We’re all familiar with THE WALKING DEAD. It’s a comic about what humanity does to rebuild society in the wake of the zombie apocalypse. Filled with high tension, readers are quick to realize that the true enemy isn’t the walkers wandering around, but the humans who are waiting for the right time to stab you in the back.

HOWL takes this premise and theme and adds a few clever twists to come out with something altogether different. THE WALKING DEAD’s villains can be generally split into two groups (the mindless, instinct-driven, easy-to-identify zombies and the disconnected, crazy humans of the post-apocalyptic landscape, who are a bit harder to detect). HOWL, on the other hand, presents an enemy that is living next door, going to school with your children, and sharing your bed.

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That’s the nature of werewolves. Most of the time, they are normal humans, but on the full moon, they transform into monstrous wolf-creatures, wreaking uncontrollable havoc on everything around them, driven by animal instinct. This madness occurs with the lunar cycle. In fact, this is where the word lunacy originates: it was first used to refer to an insanity brought on by cycles of the moon.


Most people in this book are werewolves, leaving our one remaining human, Jack, to fend for himself and stay hidden from his werewolf neighbors. Most of the time, this is easy enough to accomplish, but obviously, things become a bit more difficult every full moon. While transforming and running amok is illegal (everyone is expected to firmly chain themselves down before they transform), not everyone follows the law. Jack finds himself hunted by his friends and neighbors, taking drastic action to protect a secret that it seems will inevitably be discovered nonetheless.

It’s an interesting twist on the werewolf story. Where we are usually presented with a group of humans terrorized by a horrible beast, HOWL gives us something of the opposite. Jack is still written as a sympathetic character, but from the werewolves’ perspective, one could argue that he’s the terror. He’s the abnormal creature in this book, and, though he is acting in defense, his actions lead to the deaths and injuries of several werewolves. It’s not clear what the original causes of the initial outbreak are, or why Jack is unaffected, but this is the state of things.


One werewolf who is safe from Jack is his wife, Laura. HOWL does a great job of illustrating how strongly these two care for each other. Laura is only concerned with whether or not she is going to hurt Jack when she transforms, and Jack stays by her, despite the obvious danger. A lot happens to these two in the first two issues, and seeing that relationship develop despite Laura’s lunar compulsions will be extremely interesting going forward.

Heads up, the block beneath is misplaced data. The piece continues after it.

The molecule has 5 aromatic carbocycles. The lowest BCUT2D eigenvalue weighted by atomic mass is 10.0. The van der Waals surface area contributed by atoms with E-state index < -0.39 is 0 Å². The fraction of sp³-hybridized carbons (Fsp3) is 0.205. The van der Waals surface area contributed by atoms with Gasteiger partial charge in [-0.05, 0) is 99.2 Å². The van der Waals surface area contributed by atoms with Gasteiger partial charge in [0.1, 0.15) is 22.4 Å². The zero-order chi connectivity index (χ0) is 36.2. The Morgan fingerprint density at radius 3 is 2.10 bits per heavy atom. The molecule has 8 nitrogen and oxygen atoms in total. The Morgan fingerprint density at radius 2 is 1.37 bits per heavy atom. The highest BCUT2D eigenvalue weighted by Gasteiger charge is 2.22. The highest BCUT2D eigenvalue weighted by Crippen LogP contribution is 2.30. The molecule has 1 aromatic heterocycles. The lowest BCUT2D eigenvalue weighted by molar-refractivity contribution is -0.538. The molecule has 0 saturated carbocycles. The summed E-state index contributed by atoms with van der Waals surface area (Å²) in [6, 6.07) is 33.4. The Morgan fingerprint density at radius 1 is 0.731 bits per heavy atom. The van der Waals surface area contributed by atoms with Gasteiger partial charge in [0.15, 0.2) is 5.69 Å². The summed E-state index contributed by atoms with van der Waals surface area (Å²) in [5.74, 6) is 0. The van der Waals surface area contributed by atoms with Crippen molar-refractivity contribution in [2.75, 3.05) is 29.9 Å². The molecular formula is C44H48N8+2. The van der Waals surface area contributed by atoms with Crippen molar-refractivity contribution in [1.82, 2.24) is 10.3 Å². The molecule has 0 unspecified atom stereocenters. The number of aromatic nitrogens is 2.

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Laura is only one of the werewolves that is close to Jack. His next-door neighbor is our first real antagonist. Keep in mind that Jack is the oddball, here. He is the abnormal hidden secret of this neighborhood. Well, Jack’s neighbor discovers that Jack is not a werewolf like everyone else, and ultimately is killed by Jack. As the only human in his neighborhood, Jack is clearly not a part of the status quo. Therefore, it could be argued that Jack is the true villain of the story, the hidden enemy next-door.

The enemy next door is a common trope to horror stories (TEXAS CHAINSAW MASSACRE and PSYCHO), and the use of the trope harkens back to madness throughout history. Every time there is a hidden and suspected evil, it is followed by death; one only need look to the Spanish Inquisition, the Salem Witch Trials, or Joe McCartney’s Communism Hearings to see how the hunt for the enemy next door can end lives. This leads me to suspect that the death of Jack’s neighbor in HOWL might lead to a similar witch hunt. Will Jack’s neighbors turn against each other?  Will Jack escape with his life? One thing is for sure: there are plenty of opportunities to give the audience something it has never seen before.

One challenge that the book has going for it coming out of its second issue is maintaining tension. Other human survivors, or at least werewolves that are sympathetic to the uninfected humans, will need to be found to move the story along and escalate the conflict between Jack and those who would hunt him.


The art of the book cannot be forgotten. Helping to accentuate the intensity of the violence in the book, the smooth, cartoony style adds to the fun supernatural feeling of the book as a whole. There is plenty of action and gore, and the stakes are quite high, so the audience will have fun reading this book. The black and white monochrome look echoes THE WALKING DEAD, but masterful use of ink lets artist Dan Buksa tell the whole story without losing any effect from lack of color. The black/white dynamic also speaks to the dual nature of humanity in the book. The intense black is used for blood and gore; it’s easy to assume the black echoes the dark, animalistic nature of the werewolf.

Fans of werewolf stories will find few other werewolves in comics these days, and for that reason alone, this book is worth picking up. An even better reason is that it’s a heck of a lot of fun. For those of you who are looking to dig a little deeper into the minds of some complicated villains, HOWL is only two issues deep, and we’re already seeing just how interesting the dynamic of the werewolf mind can be.

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